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Beggars an endangered species in Colombo, suburbs for CHOGM

| by Nadia Fazlulhaq
Pix by Nilan Maligaspe
Courtesy: Sunday Times, Colombo

Society’s public ‘eye sore’ disappears into and overcrowds a detention centre, to a fate yet to be determined

( September 1, 2013, Colombo, Sri Lanka Guardian) Ahead of the Commonwealth Heads of Government Meeting (CHOGM) in Colombo in November, an operation to rid the City of beggars has got under way. By Friday, 128 beggars who were held at the Colombo Remand Prison, have been moved to the Detention Centre in Ridiyagama, Ambalantota, officials said.

The recent transfer on court orders, of 128 beggars, including 26 females has raised concerns among sociologists. Prisons Spokesman Gamini Kulathunge said that most of those transferred were from the streets of Colombo. The Sunday Times learns that one of the beggars had US dollars 1383 in possession. Other valuables include cash and pricey mobile phones.

Head of Sri Jayewardenepura University’s Sociology and Anthropology Dept, Dr. Praneeth Abeysundare said that, as the beggar-community has been neglected and not monitored, criminals, sex workers and drug addicts have blended with the genuine beggars.

“Some beggars make more money than employed persons, which has resulted in those with the ability to work, opting to beg for a living, which should be discouraged,” Dr. Abeysundare said.

Colombo University’s Senior Professor of Sociology, Siri Hettige said that, instead of moving beggars to a detention centre constructed during the 1976 non-aligned summit, the State should ensure proper programmes to rehabilitate them. “Every time an international event approaches, the country cannot hide its beggars, but must seek a permanent solution. Beggars are supposed to represent the lowest stratum within society, and the issue is not addressed by Samurdhi, the poverty alleviation programme that allocates Rs. 9 billion for the poor, which should be more streamlined,” he said.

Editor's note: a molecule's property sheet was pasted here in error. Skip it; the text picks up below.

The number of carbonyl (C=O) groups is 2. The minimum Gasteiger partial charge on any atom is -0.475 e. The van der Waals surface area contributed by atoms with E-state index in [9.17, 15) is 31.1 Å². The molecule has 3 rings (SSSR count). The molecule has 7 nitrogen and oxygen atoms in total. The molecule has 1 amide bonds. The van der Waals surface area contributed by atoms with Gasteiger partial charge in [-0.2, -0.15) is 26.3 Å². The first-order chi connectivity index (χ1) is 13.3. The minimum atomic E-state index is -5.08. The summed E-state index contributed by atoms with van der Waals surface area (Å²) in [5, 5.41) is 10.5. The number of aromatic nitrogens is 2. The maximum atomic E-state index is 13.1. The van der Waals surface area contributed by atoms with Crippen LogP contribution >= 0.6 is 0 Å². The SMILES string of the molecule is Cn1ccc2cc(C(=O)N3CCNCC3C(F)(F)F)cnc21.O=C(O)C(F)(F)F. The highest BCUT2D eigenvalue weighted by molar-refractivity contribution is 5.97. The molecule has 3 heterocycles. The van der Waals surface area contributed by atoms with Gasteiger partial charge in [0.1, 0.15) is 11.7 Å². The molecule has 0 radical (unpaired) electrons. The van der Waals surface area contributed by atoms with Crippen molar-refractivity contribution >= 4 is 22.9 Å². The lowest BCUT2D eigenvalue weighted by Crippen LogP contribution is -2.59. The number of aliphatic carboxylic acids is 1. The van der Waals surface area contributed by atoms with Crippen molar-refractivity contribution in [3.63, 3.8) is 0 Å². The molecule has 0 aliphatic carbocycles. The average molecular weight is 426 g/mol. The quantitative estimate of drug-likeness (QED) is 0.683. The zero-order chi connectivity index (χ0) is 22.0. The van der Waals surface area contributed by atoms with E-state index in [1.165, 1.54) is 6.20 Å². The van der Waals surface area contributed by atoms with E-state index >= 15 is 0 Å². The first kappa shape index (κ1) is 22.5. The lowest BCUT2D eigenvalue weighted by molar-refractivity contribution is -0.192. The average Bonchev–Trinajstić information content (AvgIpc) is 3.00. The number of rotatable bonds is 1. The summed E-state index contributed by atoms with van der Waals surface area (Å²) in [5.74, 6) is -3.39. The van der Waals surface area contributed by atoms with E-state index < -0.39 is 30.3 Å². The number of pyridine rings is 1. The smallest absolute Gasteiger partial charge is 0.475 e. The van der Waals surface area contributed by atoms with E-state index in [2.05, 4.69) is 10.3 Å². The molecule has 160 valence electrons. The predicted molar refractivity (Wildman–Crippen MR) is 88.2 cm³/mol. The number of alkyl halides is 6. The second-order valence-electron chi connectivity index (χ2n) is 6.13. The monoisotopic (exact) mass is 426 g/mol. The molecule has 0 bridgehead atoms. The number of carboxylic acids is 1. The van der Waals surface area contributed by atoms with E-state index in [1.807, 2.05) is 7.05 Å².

Prof Hettige said that there is a need to research more on the present beggars to identify the genuine paupers. “Universities should be given more research opportunities. Once they are identified, the State should provide with them with occupational training and social housing schemes,” Prof Hettige said.

According to the professor, unlike many countries where the Social Services Ministry plays the main role in the welfare of all citizens, here the corresponding Ministry is hardly considered an important one. The Ridiyagama Detention Centre, in Ambalantota has 586 inmates with 212 females.

The Detention Centre’s Superintendent Mahinda Wijesinghe said the 128 additional persons has overcrowded the detention centre.
“The buildings are in a dilapidated state. Its present capacity is for 600 inmates. We are doing our utmost to work for their benefit,” he said.

As most of the inmates do not have guardians, the Detention Centre also acts as a shelter for elders as well as the destitute, with medical attention and board managed with the funds allocated by the Southern Provincial Council (PC). Unfortunately, the Social Services ministry does not concern itself with the issue of beggars.

“The beggars’ issue has to be handled by each PC and not the central government. The central ministry only handles disabled, elders and single parents’ programmes,” said the Social Services Ministry Secretary Emelda Sukumar. Southern Province’s Social Welfare Ministry’s Secretary Sumith Alahakoon said that, after several requests, the Finance Commission has agreed to allocate Rs 7 million for the refurbishment of the Detention Centre.

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